"We’re expecting a revenue impact of 6 to 10 per cent, with some (venues) doing better and others doing worse," said Brian Kearney, chief executive of the Australian Hotels Association Victoria.
Eldred Hospitality director Tony Eldred, who sells hospitality businesses, said hotels that relied on gaming revenue would be hardest hit. "There is a strong link between smokers and those that gamble on poker machines," he said.
Under the new rules to be imposed on July 1, smoking will be allowed only in outdoor premises or licensed kerbside areas, provided food is not served.
Mr Kearney said about 20 per cent of venues in the state would have "invested heavily" in creating special smoking zones such as alcoves, balconies and rooftop gardens in anticipation of the July 1 ban.
"You don’t do major extensions like this on substantial properties without incurring a bit of cost," Mr Kearney said.
"But some operators have been encountering difficulties with councils, who want to restrict access to outdoor facilities after a certain time of night."
Peter Burnett, owner of the Lord of the Isles Tavern in Geelong, and national president of the AHA, said he was planning to spend $1.5 million on two outdoor smoking areas for his gaming venue and bistro, but council rules might require them to close at midnight.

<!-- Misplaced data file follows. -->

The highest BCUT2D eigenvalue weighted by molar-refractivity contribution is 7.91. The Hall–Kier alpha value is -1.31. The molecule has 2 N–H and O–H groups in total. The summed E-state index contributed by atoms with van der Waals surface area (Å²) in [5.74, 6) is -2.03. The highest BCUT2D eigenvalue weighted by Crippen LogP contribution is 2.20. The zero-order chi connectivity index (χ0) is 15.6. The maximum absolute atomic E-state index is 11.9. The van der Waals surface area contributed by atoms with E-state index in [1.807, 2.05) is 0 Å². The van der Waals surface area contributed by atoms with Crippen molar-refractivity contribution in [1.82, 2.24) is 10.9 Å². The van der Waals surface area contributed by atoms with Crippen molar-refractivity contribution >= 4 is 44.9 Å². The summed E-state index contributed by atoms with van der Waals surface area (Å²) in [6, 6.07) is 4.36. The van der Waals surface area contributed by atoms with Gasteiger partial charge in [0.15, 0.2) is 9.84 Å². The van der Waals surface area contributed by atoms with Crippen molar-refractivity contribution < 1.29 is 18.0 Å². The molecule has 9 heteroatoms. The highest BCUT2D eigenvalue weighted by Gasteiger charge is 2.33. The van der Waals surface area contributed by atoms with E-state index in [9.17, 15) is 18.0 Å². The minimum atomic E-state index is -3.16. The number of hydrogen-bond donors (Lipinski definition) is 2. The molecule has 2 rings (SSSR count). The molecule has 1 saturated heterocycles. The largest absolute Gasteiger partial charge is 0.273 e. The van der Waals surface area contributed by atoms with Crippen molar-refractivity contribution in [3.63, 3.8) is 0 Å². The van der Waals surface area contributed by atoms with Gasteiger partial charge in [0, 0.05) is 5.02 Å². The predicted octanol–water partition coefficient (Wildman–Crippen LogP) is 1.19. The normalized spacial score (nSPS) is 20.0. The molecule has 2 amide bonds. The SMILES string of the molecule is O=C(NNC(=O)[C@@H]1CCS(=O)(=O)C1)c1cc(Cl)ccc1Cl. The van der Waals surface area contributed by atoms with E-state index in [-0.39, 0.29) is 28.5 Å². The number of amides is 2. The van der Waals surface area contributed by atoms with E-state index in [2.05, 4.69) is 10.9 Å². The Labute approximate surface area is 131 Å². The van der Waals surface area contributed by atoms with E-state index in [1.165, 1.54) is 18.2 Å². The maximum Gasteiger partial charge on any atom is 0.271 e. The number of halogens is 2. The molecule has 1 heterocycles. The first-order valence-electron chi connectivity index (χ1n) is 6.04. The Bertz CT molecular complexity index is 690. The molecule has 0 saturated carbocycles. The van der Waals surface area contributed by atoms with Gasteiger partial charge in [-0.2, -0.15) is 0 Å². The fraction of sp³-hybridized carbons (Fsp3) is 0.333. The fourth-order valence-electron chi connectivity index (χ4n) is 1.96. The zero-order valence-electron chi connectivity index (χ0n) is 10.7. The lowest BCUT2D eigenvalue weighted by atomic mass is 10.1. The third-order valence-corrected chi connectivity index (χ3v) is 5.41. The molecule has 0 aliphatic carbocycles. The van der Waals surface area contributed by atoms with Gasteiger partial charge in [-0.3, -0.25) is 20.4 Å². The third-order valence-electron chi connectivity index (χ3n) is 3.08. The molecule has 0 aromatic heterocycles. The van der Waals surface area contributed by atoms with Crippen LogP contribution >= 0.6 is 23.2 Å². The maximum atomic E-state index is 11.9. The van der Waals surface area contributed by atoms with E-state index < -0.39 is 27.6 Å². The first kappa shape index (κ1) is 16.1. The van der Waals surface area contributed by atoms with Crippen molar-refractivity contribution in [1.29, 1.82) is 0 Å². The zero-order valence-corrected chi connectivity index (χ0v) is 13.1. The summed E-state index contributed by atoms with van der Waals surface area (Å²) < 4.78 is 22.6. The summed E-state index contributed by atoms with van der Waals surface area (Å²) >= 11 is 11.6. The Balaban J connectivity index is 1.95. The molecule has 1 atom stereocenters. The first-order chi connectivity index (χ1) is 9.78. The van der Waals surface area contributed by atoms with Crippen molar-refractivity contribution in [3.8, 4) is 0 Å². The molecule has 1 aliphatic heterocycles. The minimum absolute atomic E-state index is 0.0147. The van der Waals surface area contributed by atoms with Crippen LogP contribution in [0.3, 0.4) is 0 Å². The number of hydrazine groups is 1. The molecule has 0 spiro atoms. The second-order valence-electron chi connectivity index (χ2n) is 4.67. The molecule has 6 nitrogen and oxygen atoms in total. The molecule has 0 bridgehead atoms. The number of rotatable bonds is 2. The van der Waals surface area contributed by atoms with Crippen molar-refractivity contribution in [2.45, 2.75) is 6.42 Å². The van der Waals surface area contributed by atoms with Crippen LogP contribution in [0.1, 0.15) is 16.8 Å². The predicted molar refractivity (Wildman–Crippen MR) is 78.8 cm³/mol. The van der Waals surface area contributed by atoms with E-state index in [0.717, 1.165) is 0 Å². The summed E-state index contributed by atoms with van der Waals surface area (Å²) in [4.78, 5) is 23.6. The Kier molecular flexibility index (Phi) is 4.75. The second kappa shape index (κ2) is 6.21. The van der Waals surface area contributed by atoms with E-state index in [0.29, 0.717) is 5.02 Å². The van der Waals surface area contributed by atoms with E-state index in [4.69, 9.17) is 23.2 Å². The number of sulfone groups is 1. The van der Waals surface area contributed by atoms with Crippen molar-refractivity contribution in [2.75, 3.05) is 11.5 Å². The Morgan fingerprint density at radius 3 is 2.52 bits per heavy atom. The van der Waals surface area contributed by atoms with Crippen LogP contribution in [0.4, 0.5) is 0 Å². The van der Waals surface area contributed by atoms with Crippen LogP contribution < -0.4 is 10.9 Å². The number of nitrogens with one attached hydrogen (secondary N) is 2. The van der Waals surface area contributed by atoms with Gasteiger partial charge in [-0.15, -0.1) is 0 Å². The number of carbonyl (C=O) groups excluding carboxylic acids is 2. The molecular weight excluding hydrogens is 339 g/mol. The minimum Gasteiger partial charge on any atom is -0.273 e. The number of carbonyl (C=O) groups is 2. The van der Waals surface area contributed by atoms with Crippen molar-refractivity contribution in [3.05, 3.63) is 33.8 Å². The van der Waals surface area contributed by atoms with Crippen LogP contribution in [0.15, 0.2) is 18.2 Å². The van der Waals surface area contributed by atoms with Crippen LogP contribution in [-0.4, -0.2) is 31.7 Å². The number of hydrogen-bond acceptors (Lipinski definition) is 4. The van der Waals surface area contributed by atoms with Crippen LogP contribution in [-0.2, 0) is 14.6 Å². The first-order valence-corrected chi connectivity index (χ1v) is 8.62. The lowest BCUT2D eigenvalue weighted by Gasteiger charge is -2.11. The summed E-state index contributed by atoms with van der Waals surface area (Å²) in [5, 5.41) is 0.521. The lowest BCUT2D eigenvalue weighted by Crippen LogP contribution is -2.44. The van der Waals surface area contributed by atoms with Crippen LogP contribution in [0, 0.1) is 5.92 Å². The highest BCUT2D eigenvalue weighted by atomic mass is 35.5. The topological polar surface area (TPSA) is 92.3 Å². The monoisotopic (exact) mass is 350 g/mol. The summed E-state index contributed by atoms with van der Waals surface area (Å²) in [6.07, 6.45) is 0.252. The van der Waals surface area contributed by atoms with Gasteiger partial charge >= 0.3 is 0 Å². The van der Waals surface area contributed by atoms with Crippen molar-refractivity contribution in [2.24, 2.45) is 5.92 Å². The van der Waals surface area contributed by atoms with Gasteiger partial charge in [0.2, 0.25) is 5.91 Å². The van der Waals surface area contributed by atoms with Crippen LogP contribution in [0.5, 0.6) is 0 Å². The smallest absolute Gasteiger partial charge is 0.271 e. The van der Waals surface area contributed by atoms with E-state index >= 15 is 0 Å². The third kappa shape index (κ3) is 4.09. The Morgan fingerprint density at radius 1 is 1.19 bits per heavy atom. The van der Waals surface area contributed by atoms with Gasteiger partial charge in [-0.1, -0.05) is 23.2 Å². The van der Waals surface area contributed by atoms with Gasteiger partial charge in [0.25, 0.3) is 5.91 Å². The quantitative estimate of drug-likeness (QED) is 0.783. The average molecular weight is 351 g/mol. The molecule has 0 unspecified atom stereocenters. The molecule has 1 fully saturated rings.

"We want to give patrons the option of a place to smoke that doesn’t include forcing them to stand in the street," Mr Burnett said.
Prominent hotelier Peter Rush argued the controversy was all smoke and mirrors. "We went non-smoking at our QPO hotel in Kew four years ago," he said. "We took a dip in trade for about two weeks, but this was followed by an increase in turnover, which has continued."
Acting director of Quit Victoria Suzie Stillman agrees. "More smokers approve of the bans than disapprove of them, which is truly indicative of the widespread community support for smoke-free pubs and clubs."